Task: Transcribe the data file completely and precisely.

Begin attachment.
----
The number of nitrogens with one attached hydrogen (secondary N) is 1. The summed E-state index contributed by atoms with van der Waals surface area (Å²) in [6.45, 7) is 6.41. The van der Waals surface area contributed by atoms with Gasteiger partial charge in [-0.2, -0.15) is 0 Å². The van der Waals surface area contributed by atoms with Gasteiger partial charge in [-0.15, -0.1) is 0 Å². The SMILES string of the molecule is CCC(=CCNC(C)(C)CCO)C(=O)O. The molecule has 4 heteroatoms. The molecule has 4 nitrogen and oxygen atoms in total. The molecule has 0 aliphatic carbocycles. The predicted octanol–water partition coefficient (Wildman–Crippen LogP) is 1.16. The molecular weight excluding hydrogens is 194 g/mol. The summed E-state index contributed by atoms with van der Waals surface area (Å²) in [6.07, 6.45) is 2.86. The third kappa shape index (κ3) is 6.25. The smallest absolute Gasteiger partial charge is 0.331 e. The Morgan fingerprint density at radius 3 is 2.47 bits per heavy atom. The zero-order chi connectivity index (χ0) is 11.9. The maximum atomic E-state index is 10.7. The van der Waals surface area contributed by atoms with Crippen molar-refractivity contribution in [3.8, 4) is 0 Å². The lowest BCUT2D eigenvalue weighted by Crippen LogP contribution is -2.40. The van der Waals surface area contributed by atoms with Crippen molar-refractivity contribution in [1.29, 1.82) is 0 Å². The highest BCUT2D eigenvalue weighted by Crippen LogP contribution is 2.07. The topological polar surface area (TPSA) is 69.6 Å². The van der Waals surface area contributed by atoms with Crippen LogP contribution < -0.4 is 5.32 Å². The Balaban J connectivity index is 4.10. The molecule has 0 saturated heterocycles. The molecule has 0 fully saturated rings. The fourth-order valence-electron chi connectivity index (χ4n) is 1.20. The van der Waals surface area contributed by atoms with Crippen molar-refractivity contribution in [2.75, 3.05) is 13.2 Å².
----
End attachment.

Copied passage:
The number of nitrogens with one attached hydrogen (secondary N) is 1. The summed E-state index contributed by atoms with van der Waals surface area (Å²) in [6.45, 7) is 6.41. The van der Waals surface area contributed by atoms with Gasteiger partial charge in [-0.2, -0.15) is 0 Å². The van der Waals surface area contributed by atoms with Gasteiger partial charge in [-0.15, -0.1) is 0 Å². The SMILES string of the molecule is CCC(=CCNC(C)(C)CCO)C(=O)O. The molecule has 4 heteroatoms. The molecule has 4 nitrogen and oxygen atoms in total. The molecule has 0 aliphatic carbocycles. The predicted octanol–water partition coefficient (Wildman–Crippen LogP) is 1.16. The molecular weight excluding hydrogens is 194 g/mol. The summed E-state index contributed by atoms with van der Waals surface area (Å²) in [6.07, 6.45) is 2.86. The third kappa shape index (κ3) is 6.25. The smallest absolute Gasteiger partial charge is 0.331 e. The Morgan fingerprint density at radius 3 is 2.47 bits per heavy atom. The zero-order chi connectivity index (χ0) is 11.9. The maximum atomic E-state index is 10.7. The van der Waals surface area contributed by atoms with Crippen molar-refractivity contribution in [3.8, 4) is 0 Å². The lowest BCUT2D eigenvalue weighted by Crippen LogP contribution is -2.40. The van der Waals surface area contributed by atoms with Crippen molar-refractivity contribution in [1.29, 1.82) is 0 Å². The highest BCUT2D eigenvalue weighted by Crippen LogP contribution is 2.07. The topological polar surface area (TPSA) is 69.6 Å². The van der Waals surface area contributed by atoms with Crippen LogP contribution < -0.4 is 5.32 Å². The Balaban J connectivity index is 4.10. The molecule has 0 saturated heterocycles. The molecule has 0 fully saturated rings. The fourth-order valence-electron chi connectivity index (χ4n) is 1.20. The van der Waals surface area contributed by atoms with Crippen molar-refractivity contribution in [2.75, 3.05) is 13.2 Å².